Researchers launch study about losses and gains associated with life events

Nov 01, 2006

A new research study from Purdue's Department of Educational Studies in the College of Education aims to determine how life events affect people by asking about the gains and losses associated with those life events.

The Perceived Impact of Life Event Scale survey, or PILES, will survey adults ages 18 and older and ask questions relating to a personal life event they choose to evaluate. The study began in September and will continue until May.

"When you experience any event in life, you will have gains and losses," said Heather Servaty-Seib, assistant professor of educational counseling and the study's lead researcher. "This research will call attention to losses associated with 'good' events and gains associated with 'bad' events."

Servaty-Seib and her team want to know how people honestly and uniquely view their own significant life events. One of the challenges in such a study is the uniqueness that people have in viewing the impact of life events, she said. For example, two people may experience the same event but have strikingly different perceptions of how that event affected their lives.

Individuals responding to the survey choose a significant life event and then indicate the gains and losses they attribute to that event. The completed survey places the impact of a person's life event on a scale with a score determined by the combination of the gains and losses experienced. This score is accompanied by a brief explanation.

Servaty-Seib believes the overall results will help counseling psychologists determine what areas of life are affected by significant events and how the impact of events may vary depending on factors including cultural differences, personality traits and family environment.

"'Positive' events can be offset by feelings of loss that stem from a variety of changes associated with those events," Servaty-Seib said. "Conversely, when someone goes through a 'negative' event, there can eventually be gains that are connected with the experience.

"These gains and losses connected to life events vary for everyone and are frequently overlooked by individuals and by society. Instead of looking at life events as black and white or negative and positive, we are looking at them as a combination of gains and losses and more in terms of shades of gray."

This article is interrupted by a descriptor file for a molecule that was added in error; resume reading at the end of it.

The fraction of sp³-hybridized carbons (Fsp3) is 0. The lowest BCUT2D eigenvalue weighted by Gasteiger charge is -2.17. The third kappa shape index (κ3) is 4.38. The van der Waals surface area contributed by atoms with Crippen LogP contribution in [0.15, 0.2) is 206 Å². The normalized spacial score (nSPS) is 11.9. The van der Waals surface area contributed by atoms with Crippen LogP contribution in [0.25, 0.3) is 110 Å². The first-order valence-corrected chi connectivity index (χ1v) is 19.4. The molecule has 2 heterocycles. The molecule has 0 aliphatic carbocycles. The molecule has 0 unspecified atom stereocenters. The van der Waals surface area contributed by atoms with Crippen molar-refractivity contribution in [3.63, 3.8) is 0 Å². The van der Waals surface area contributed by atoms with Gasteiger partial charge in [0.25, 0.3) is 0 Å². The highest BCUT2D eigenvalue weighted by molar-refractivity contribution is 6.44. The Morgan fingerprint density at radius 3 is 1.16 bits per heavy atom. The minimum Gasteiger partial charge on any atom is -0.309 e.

The team of researchers working with Servaty-Seib includes graduate students working on separate studies that focus on specific life experiences, including sexual abuse, unemployment, divorce, alcoholism and drug recovery, grandparents raising grandchildren, and acquired disabilities.

To participate in the Perceived Impact of Life Event Scale survey, go online.

Source: Purdue University

Explore further: Physicist creates ice cream that changes colors as it's licked

add to favorites email to friend print save as pdf

Related Stories

Scientists stalk coastal killer

19 hours ago

For much of Wednesday, a small group of volunteers and researchers walked in and out of the surf testing a new form of surveillance on the biggest killer of beach swimmers - rip currents.

Study shows role of media in sharing life events

Jul 24, 2014

To share is human. And the means to share personal news—good and bad—have exploded over the last decade, particularly social media and texting. But until now, all research about what is known as "social sharing," or the ...

Lives and deaths of sibling stars

Jul 23, 2014

This beautiful star cluster, NGC 3293, is found 8000 light-years from Earth in the constellation of Carina (The Keel). This cluster was first spotted by the French astronomer Nicolas-Louis de Lacaille in ...

Recommended for you

Soccer's key role in helping migrants to adjust

10 hours ago

New research from the University of Adelaide has for the first time detailed the important role the sport of soccer has played in helping migrants to adjust to their new lives in Australia.

How dinosaurs shrank, survived and evolved into birds

12 hours ago

That starling at your birdfeeder? It is a dinosaur. The chicken on your dinner plate? Also a dinosaur. That mangy seagull scavenging for chips on the beach? Apart from being disgusting, yet again it is a ...

User comments : 0